Black female country trio from South Mississippi on the rise

Black female country trio from South Mississippi on the rise
Trea Swindle, Danica Hart, and Devynn Hart make up the dynamic trio, singing country music. Starting out on the streets in New Orleans, now making it to CMT. (Source: wlox)

SOUTH MISSISSIPPI, Miss. (WLOX) - Chapel Hart often times make people look twice, but the group’s talent speaks for itself after reaching the charts of CMT with a recent release, “Jesus & Alcohol.”

The Black female trio from Poplarville, Mississippi is made up of Trea Swindle, Danica Hart, and Devynn Hart. The group began singing country music in 2014 on the streets of New Orleans.

“People kept saying you should sing, you should sing and I said no I don’t sing, but I do have a cousin that sing.” said Trea Swindle.

And that’s how Chapel Hart began. The group said their journey hasn’t been easy, starting out with just an old piano and a list of songs to sing.

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“Being three girls coming from South Mississippi, the city was not ready for a country band so we spent the first couple of years singing cover songs.” said Swindle.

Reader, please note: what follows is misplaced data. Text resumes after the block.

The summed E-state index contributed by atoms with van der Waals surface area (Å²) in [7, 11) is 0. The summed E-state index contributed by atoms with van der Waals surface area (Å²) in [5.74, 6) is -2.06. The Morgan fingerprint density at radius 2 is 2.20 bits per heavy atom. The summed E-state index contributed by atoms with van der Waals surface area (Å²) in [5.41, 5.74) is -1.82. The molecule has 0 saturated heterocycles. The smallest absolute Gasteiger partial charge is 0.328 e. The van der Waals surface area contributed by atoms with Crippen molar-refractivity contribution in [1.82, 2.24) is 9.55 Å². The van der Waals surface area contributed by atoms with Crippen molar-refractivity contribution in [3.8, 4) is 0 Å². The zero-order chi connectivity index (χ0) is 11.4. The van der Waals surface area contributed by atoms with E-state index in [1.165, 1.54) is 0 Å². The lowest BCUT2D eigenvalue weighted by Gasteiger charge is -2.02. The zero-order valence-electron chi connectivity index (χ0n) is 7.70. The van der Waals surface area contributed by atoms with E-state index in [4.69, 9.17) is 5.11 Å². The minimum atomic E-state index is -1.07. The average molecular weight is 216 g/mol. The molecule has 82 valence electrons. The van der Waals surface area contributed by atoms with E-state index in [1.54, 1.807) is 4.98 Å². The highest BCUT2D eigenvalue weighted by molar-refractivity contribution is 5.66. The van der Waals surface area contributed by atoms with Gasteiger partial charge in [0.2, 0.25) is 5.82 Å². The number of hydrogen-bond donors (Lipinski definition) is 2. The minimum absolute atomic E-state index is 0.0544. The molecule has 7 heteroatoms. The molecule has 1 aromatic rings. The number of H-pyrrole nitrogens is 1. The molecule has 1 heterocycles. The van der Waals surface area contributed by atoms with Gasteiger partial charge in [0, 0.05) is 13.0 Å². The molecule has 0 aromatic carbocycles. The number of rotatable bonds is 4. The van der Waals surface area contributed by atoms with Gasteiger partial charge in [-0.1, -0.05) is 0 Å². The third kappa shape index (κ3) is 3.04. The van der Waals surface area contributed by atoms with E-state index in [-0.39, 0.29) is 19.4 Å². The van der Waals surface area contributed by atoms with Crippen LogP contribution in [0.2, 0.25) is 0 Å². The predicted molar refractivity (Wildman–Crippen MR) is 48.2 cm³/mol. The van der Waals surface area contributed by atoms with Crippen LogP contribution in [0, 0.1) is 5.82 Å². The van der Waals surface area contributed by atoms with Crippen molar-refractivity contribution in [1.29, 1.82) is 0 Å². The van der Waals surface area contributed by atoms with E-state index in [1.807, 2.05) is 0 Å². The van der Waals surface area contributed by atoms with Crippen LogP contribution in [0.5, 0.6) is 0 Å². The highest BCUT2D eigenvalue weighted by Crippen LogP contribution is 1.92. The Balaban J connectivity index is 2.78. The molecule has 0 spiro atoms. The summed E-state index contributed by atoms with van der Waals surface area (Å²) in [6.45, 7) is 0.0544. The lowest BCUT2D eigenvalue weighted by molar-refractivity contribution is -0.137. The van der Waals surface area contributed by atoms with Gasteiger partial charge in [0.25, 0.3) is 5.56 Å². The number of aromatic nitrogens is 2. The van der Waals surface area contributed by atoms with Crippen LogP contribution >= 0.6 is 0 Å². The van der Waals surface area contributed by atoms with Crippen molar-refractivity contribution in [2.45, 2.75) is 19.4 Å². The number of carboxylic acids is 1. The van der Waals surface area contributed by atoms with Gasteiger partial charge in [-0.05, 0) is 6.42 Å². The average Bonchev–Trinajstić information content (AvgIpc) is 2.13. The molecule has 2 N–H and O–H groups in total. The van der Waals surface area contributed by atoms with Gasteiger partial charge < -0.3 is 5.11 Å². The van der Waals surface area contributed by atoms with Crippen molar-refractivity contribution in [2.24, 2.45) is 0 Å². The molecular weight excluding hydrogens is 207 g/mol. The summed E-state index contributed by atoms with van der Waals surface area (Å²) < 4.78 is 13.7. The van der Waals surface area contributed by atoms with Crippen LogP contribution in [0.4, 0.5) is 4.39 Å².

All of the members pitch in to write songs, and they said the process maybe takes 30 minutes. The group said they normally sit and brainstorm to create a song, and with ‘Jesus & Alcohol’ Devynn Hart said she wanted to shoot for an alliteration.

“I was like let’s come up with a song with an alliteration, Bible, burb and breakup," said Devynn Hart. "When we finished it and sung it all the way through, we were like this is going to be great or terrible.”

Trea and Danica also added “We were going to premiere it, then CMT said they wanted to premiere it, crazy.”

COVID-19 might have stopped shows in New Orleans, but it opened doors for Chapel Hart to perform other places, gaining more fans and leaving their mark.

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“It’s kind of been up and down because so many places, they open, then they go back a phase with no live music," said Devynn Hart. "A lot of the time we’re having to get on the road to stay afloat, make money. A lot of Nashville, working our way into Mississippi. We have to play it by ear, honestly.”

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